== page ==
The woman agreed. Years passed, and the Rav adhered to his end of the deal, praying regularly for the woman from whom he never heard again. His daughter eventually adopted a child. A short while later, he was informed of the exciting news that his daughter was expecting her first biological child.  A few months later, on the very same day that he was celebrating the birth of his grandchild, he received a call from the original woman who had asked him to pray for her, inviting him to the bris of her son! Yes, the two infants were born within the same hour!

This concept – different people, different circumstances – has repeated itself numerous times, because when one person feels someone else’s pain, when he identifies with his challenge, his chesed attains a different status.

Horav Nissim Yagen, zl, relates a story that provides a powerful insight into the chesed process. I think this story and its accompanying lesson can be used as a springboard to illuminate another aspect of Avraham Avinu’s outlook on chesed. An elderly Jew in Yerushalayim was an extremely righteous and G-d-fearing man. His kindness to others knew no bounds. His generosity sadly did, as he was extremely poor. He gave whatever he could, and he was saddened that he could not give more. Jobs were not so plentiful, thus his family was relegated to sustain itself from the chalukah, charity, funds that were received from overseas. These funds barely covered his daily needs.

One day, the Old Yishuv’s tzedakah collectors came by and asked for his assistance in marrying off an orphan couple. (This was, sadly, not uncommon. Poverty was a way of life in those days, and charity was the only means for navigating through its challenges.) He told the collectors that, at that moment, he had nothing to give. If they could return the next day, he would do his best to provide them with a sizable sum of money.

Indeed, when the men returned the next morning, the tzaddik handed them a considerable wad of cash. These collectors were well aware of the tzaddik’s financial situation. He certainly did not have this much money. “Where did you get all of this money?” they asked.

The pious man explained, “I decided that it is not necessary for me to recite Kiddush on Shabbos over wine anymore. According to the Torah, challah is sufficient for fulfilling the obligation. I calculated that, over a period of two years (if I use challah in place of wine), I will save approximately 288 lira/shekel. I then borrowed that amount, and this is what I gave you. The young couple’s wedding is far more important than my wine on Shabbos. They will get married, and I will pay back my debt over the next two years with the money that I have saved.”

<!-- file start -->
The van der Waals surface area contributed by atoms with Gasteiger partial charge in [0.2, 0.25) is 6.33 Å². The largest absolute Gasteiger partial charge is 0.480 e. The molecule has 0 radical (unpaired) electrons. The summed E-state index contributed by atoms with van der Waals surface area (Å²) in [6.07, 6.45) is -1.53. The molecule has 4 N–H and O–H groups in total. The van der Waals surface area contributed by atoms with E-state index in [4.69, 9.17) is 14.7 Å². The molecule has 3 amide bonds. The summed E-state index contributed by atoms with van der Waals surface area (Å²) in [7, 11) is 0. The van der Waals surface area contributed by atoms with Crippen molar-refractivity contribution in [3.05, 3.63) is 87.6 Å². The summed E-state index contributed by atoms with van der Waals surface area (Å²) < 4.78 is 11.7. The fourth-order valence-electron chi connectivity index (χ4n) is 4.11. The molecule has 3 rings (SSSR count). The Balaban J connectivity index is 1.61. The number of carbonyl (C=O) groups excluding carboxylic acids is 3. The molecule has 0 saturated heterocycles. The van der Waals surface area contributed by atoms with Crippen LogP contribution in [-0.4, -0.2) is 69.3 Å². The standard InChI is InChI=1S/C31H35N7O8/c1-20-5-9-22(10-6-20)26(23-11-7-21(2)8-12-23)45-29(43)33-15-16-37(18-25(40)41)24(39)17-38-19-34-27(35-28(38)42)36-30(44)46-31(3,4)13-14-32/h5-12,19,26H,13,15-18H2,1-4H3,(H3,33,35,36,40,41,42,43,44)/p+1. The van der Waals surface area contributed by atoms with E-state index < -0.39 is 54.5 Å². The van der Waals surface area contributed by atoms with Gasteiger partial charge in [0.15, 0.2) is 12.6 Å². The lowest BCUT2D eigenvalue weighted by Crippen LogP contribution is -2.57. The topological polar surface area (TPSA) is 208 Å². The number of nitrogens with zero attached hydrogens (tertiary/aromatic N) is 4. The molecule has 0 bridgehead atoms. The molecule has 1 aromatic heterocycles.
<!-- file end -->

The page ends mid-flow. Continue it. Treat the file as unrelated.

The lesson to be derived from this story, explains Rav Yagen, is that chesed/charity takes precedence even over the many hiddurim, stringencies, that we have accepted upon ourselves. Does Hashem want us to extend singing Shalom Aleichem prior to Kiddush on Friday night, while our guests’ stomachs are growling to eat? We all know the many things that we rightfully do, but we should not do them at the expense of chesed. We must ask ourselves: What does Hashem want from us? If we apply our seichel, common sense, to the issue at hand, we might discover that what He wants is that we reach out and lend a hand to those in need.

We return to Avraham Avinu and his brand of chesed. He could have said, “I will reach out only to those who are interested in learning about Hashem. I will not concern myself with heathens whose sole intention is to fill their stomachs with my food and who have no real interest in spiritual growth.” He had many justifications and excuses, but he did not use them, because chesed is blind; chesed is for all; chesed is broad-spectrum kindness.